Recognizing Music as an Art Form

Friedrich Th. Vischer and German Music Criticism, 1848-1887

Barbara Titus (Author),

Category: Music, Philosophy

Language: English

ISBN: 9789462700550

Publication date: March 21, 2016

€69.50 (including 6% VAT)

Buy Now

Number of pages: 270

Size: 240 x 160 x mm

Guaranteed Peer Reviewed Content

Stock item: 107586

Standard delivery time for print books:

For Belgium: 5 to 8 working days

For EU: 2 to 3 weeks

For other countries: 4 to 5 weeks

Category: Music, Philosophy

Language: English

DOI: 10.11116/9789461661944

ISBN: 9789461661944

Publication date: March 21, 2016

€52.00 (including 6% VAT)

Buy Now

Number of pages: 270

Guaranteed Peer Reviewed Content

SHARE

The importance of F.T. Vischer on 19th-century music criticism Music’s status as an art form was distrusted in the context of German idealist philosophy which exerted an unparalleled influence on the entire nineteenth century. Hegel insisted that the content of a work of art should be grasped in concepts in order to establish its spiritual substantiality (Geistigkeit), and that no object, word or image could accurately represent the content and meaning of a musical work. In the mid-nineteenth century, Friedrich Theodor Vischer and other Hegelian aestheticians kept insisting on art’s conceptual clarity, but they adapted the aesthetic system on which this requirement had been based. Their adaptations turned out to be decisive for the development of music criticism, to such an extent that music critics used them to point out musical content and to confirm music’s autonomy as an art form. This book unravels the network of music critics and philosophers, including not only Hegel but also Franz Liszt, Franz Brendel, and Eduard Hanslick, whose works shaped public opinions of music.

This publication is GPRC-labeled (Guaranteed Peer-Reviewed Content).

Abbreviations Preface
Part I -The Hegemony of Idealist Philosophy Chapter one – Thinking about Art Chapter two – Thinking about Music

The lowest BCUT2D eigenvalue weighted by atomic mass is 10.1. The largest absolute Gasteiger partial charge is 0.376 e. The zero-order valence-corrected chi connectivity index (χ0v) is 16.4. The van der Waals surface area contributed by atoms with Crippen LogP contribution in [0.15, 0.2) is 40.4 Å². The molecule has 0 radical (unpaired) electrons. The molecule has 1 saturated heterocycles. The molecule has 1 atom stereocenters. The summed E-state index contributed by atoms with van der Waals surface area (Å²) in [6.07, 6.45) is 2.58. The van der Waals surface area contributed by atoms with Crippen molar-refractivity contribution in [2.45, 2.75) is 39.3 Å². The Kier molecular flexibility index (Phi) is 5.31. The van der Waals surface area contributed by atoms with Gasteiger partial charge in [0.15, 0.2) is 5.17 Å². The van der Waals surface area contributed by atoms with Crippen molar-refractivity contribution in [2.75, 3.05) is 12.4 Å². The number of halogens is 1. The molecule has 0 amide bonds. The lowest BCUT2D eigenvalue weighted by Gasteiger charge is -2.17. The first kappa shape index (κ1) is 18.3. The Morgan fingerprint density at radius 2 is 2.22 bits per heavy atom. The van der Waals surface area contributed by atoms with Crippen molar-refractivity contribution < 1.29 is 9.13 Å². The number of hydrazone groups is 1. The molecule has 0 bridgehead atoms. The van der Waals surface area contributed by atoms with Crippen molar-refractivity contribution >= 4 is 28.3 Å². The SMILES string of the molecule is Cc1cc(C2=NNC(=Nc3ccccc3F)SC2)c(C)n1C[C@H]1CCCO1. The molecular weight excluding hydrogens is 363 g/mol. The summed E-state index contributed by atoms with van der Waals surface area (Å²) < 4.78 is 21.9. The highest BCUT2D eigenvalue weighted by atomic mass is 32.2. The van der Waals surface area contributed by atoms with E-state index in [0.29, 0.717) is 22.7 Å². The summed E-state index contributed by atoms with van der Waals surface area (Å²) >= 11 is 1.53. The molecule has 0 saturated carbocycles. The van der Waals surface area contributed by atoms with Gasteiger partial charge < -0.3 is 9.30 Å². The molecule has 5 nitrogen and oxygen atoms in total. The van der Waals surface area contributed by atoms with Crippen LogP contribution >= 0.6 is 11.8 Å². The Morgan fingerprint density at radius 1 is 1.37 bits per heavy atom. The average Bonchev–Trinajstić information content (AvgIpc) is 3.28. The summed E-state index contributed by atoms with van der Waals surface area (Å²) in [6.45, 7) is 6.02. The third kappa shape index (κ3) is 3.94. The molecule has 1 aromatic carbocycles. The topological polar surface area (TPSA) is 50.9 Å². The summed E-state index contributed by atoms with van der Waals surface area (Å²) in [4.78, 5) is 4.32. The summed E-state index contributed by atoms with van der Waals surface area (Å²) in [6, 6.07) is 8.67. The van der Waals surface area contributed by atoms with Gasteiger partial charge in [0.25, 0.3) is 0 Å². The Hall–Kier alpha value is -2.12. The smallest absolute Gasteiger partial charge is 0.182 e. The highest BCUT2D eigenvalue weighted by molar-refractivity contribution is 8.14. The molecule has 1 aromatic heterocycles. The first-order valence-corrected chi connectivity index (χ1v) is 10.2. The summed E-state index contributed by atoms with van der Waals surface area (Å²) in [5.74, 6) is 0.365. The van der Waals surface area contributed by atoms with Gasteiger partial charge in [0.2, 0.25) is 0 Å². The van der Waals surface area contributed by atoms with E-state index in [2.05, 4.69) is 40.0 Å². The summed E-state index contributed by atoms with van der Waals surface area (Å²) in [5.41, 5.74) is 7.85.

Part II – Between Subjectivity and Objectivity Chapter three – The Bird among the Arts Chapter four – The End of Art
Part III – Case Studies Chapter five – Musical Forms as ‘Spiritualized Material’: Repositioning Eduard Hanslick Chapter six – Programme Music: Franz Liszt’s Negotiation of Hegelian Aesthetics Chapter seven – Furthering a ‘New Form of Consciousness’: Franz Brendel’s Concept of a New German School Chapter eight – The Advance of Musical Scholarship
Epilogue – Deconceptualizing Music/ology Appendices Appendix I – Hegelian Glossary Appendix II – Editions and Translations Appendix III – Manuscript Sources Appendix IV – Music Criticism and Idealist Discourse Appendix V – References to Vischer in Music Periodicals and Treatises
Bibliography Translations Index

Barbara Titus

Barbara Titus is associate professor of Musicology at the University of Amsterdam.

Cet ouvrage est donc un apport majeur à la philosophie de la musique, à la connaissance des débats qui sous-tendent une musique parfois oubliée. Mais c’est aussi la philosophie du XIXe siècle qui sort enrichie d’une telle étude. [...] Très utile car chaque pays parle, hélas, son propre Hegel, un glossaire hégélien complète ce livre admirablement documenté. « Analyses et Comptes rendus », Revue philosophique de la France et de l'étranger 2017/2 (Tome 142), p. 229-294. DOI 10.3917/rphi.172.0229

Revue philosophique

This is a welcome contribution to the field of the history of music aesthetics.
Sanna Pederson, University of Oklahoma

Barbara Titus' Recognizing Music as an Art Form is the first study in any language to present Vischer's musical thought in its historical context and explains its importance in nineteenth-century conceptions of the art. Her book is an impressive piece of work, carefully documented and clearly presented. Mark Evan Bonds, University of North Carolina at Chapel Hill

Related titles